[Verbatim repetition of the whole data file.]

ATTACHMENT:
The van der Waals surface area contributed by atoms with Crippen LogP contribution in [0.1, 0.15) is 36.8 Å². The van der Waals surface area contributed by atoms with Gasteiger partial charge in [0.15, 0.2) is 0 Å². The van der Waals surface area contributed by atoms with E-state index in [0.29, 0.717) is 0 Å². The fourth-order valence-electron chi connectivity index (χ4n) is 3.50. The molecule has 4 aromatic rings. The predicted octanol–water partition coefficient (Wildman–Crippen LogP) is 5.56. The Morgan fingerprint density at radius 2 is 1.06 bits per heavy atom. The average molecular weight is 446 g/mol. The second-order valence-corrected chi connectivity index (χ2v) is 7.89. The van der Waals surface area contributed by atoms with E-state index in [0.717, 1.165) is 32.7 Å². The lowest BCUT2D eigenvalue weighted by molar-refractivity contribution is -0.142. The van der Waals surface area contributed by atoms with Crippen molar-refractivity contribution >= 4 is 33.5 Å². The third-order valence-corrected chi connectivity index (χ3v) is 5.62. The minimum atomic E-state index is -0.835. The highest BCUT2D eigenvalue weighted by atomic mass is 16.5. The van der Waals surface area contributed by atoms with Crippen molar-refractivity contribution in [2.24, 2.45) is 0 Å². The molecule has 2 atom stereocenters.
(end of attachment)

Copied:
The van der Waals surface area contributed by atoms with Crippen LogP contribution in [0.1, 0.15) is 36.8 Å². The van der Waals surface area contributed by atoms with Gasteiger partial charge in [0.15, 0.2) is 0 Å². The van der Waals surface area contributed by atoms with E-state index in [0.29, 0.717) is 0 Å². The fourth-order valence-electron chi connectivity index (χ4n) is 3.50. The molecule has 4 aromatic rings. The predicted octanol–water partition coefficient (Wildman–Crippen LogP) is 5.56. The Morgan fingerprint density at radius 2 is 1.06 bits per heavy atom. The average molecular weight is 446 g/mol. The second-order valence-corrected chi connectivity index (χ2v) is 7.89. The van der Waals surface area contributed by atoms with E-state index in [0.717, 1.165) is 32.7 Å². The lowest BCUT2D eigenvalue weighted by molar-refractivity contribution is -0.142. The van der Waals surface area contributed by atoms with Crippen molar-refractivity contribution >= 4 is 33.5 Å². The third-order valence-corrected chi connectivity index (χ3v) is 5.62. The minimum atomic E-state index is -0.835. The highest BCUT2D eigenvalue weighted by atomic mass is 16.5. The van der Waals surface area contributed by atoms with Crippen molar-refractivity contribution in [2.24, 2.45) is 0 Å². The molecule has 2 atom stereocenters.